Five months prior to the plebiscite, the regime published a law regulating future elections and referendums, but the configuration of electoral districts and the manner in which Congress seats would be awarded were only added to the law seven months after the referendum.
For the Chamber of Deputies (lower house), 60 districts were drawn by grouping (mostly) neighboring communes (the smallest administrative subdivision in the country) within the same region (the largest). It was established that two deputies would be elected per district, with the most voted coalition needing to outpoll its closest rival by a margin of more than 2-to-1 to take both seats. The results of the 1988 plebiscite show that neither the "NO" side nor the "YES" side outpolled the other by said margin in any of the newly established districts. They also showed that the vote/seat ratio was lower in districts which supported the "YES" side and higher in those where the "NO" was strongest. In spite of this, at the 1989 parliamentary election, the center-left opposition was able to capture both seats (the so-called doblaje) in twelve out of 60 districts, winning control of 60% of the Chamber.
Senate constituencies were created by grouping all lower-chamber districts in a region, or by dividing a region into two constituencies of contiguous lower-chamber districts. The 1980 Constitution allocated a number of seats to appointed senators, making it harder for one side to change the Constitution by itself. The opposition won 22 senate seats in the 1989 election, taking both seats in three out of 19 constituencies, controlling 58% of the elected Senate, but only 47% of the full Senate. The unelected senators were eliminated in the 2005 constitutional reforms, but the electoral map has remained largely untouched (two new regions were created in 2007, one of which altered the composition of two senatorial constituencies; the first election to be affected by this minor change took place in 2013).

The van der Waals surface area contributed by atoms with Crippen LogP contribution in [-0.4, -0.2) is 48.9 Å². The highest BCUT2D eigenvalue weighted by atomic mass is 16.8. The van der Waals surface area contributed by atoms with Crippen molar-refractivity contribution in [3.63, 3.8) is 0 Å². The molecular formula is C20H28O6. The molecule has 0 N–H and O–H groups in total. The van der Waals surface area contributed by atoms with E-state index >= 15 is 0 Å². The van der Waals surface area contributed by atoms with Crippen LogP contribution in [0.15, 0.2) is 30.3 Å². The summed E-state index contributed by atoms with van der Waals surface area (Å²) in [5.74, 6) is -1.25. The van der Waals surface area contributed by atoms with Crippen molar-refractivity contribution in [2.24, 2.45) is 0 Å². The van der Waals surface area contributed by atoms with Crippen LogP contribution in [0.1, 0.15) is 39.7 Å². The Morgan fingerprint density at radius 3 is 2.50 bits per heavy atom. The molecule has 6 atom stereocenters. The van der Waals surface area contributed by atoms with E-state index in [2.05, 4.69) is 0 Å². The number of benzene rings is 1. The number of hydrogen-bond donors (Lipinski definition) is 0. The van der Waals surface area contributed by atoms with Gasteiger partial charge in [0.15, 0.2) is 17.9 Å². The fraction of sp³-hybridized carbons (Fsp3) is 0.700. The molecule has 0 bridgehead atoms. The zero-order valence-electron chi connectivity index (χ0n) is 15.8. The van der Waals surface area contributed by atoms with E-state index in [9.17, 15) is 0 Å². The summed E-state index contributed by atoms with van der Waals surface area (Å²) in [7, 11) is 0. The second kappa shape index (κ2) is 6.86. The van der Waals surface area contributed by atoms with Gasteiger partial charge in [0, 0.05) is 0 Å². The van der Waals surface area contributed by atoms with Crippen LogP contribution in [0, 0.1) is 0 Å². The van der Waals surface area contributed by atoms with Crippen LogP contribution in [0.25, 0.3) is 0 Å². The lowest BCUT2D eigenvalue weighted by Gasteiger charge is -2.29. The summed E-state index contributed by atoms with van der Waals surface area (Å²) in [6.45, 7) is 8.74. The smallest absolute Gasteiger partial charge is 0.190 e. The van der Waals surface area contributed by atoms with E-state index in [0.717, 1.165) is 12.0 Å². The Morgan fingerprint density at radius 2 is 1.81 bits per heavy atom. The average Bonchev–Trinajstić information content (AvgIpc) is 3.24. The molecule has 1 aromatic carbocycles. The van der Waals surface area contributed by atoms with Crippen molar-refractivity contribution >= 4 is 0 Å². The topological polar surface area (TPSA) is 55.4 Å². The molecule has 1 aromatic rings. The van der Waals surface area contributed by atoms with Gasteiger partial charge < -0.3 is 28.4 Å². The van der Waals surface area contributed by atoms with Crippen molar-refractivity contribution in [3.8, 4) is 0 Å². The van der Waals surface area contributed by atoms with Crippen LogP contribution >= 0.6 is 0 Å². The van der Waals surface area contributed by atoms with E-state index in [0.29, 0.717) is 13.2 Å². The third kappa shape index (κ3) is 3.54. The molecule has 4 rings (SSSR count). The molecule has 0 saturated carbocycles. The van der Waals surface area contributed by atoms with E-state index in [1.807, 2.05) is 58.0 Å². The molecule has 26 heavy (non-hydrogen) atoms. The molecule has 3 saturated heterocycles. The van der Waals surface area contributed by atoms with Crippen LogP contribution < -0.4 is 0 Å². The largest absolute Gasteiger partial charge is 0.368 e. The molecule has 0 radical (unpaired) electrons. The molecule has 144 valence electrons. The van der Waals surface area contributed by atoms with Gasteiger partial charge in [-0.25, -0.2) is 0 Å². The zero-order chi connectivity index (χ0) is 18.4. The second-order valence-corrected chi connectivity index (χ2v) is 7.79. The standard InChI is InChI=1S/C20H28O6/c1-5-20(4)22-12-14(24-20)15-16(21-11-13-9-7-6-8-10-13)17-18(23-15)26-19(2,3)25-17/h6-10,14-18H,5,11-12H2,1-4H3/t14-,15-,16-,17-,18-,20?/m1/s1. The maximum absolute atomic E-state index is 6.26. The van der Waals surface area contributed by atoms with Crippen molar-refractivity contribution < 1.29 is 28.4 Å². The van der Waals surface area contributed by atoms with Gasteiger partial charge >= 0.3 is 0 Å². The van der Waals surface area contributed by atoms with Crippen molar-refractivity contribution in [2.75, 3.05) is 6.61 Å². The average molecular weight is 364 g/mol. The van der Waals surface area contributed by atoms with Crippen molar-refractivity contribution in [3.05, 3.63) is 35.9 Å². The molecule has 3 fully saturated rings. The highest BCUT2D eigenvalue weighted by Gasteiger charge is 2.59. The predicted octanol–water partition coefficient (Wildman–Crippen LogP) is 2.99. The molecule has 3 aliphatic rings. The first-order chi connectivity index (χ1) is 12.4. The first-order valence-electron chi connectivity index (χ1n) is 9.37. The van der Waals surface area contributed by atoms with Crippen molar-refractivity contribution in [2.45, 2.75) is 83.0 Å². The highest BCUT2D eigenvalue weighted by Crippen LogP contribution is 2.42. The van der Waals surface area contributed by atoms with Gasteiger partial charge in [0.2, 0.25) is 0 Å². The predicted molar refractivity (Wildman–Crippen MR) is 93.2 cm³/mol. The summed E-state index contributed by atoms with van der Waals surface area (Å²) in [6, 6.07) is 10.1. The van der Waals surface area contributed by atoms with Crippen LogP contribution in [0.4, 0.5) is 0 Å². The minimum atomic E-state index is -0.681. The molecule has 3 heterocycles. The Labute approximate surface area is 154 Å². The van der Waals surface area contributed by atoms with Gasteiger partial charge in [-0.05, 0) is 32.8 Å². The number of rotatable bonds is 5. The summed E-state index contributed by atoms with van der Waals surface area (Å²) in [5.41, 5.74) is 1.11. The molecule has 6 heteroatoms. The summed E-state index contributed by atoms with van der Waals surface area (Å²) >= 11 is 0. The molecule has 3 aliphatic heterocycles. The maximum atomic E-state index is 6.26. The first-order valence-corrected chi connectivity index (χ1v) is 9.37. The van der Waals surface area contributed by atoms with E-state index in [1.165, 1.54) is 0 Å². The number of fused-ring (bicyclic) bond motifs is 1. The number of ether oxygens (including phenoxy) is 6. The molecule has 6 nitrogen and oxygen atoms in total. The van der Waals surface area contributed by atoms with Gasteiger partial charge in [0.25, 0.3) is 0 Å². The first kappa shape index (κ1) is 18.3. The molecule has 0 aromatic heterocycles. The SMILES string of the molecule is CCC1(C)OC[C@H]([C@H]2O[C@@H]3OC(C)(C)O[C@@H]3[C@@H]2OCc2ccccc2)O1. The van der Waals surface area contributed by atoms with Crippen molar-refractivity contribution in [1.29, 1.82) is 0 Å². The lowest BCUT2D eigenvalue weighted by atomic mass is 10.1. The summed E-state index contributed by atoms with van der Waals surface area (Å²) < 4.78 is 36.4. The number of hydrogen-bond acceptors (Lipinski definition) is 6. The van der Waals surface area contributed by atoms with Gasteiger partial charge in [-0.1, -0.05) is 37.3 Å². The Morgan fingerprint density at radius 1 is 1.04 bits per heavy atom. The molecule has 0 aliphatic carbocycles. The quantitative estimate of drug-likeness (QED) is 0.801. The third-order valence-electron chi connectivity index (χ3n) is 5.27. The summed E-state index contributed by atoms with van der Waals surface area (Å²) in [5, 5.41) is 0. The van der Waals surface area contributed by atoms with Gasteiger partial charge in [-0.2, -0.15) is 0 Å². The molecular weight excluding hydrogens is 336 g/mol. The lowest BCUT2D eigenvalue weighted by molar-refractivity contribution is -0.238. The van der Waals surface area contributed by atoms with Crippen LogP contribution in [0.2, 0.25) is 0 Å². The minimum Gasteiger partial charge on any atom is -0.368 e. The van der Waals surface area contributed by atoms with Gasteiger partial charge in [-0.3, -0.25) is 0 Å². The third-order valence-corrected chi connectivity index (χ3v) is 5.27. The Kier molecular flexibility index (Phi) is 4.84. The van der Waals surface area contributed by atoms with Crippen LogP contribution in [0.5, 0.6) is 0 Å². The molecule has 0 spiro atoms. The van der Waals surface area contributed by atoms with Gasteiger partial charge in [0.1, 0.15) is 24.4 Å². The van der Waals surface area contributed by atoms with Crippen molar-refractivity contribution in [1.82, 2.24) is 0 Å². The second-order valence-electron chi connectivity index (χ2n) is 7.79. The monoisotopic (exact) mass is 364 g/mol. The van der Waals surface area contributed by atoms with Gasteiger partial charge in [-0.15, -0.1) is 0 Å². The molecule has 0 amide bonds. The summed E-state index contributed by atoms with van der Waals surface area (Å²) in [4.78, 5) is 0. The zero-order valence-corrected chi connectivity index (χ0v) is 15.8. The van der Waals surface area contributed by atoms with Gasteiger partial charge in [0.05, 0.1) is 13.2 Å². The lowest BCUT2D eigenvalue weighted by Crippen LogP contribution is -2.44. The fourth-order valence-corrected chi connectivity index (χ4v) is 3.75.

France is one of the few countries to let legislatures redraw the map with no check. In practice, the legislature sets up an executive commission. Districts called arrondissements were used in the Third Republic and under the Fifth Republic they are called circonscriptions. During the Third Republic, some reforms of arrondissements, which were also used for administrative purposes, were largely suspected to have been arranged to favour the kingmaker in the Assembly, the Parti radical.
In the modern regime, there were three designs: in 1958 (regime change), 1987 (by Charles Pasqua) and 2010 (by Alain Marleix), three times by conservative governments. Pasqua's drawing was known to have been particularly good at gerrymandering, resulting in 80% of the seats with 58% of the vote in 1993, and forcing Socialists in the 1997 snap election to enact multiple pacts with smaller parties in order to win again, this time as a coalition. In 2010, the Sarkozy government created 12 districts for expats.
The Constitutional council was called twice by the opposition to decide about gerrymandering, but it never considered partisan disproportions. However, it forced the Marleix committee to respect an 80-120% population ratio, ending a tradition dating back to the Revolution in which départements, however small in population, would send at least two MPs.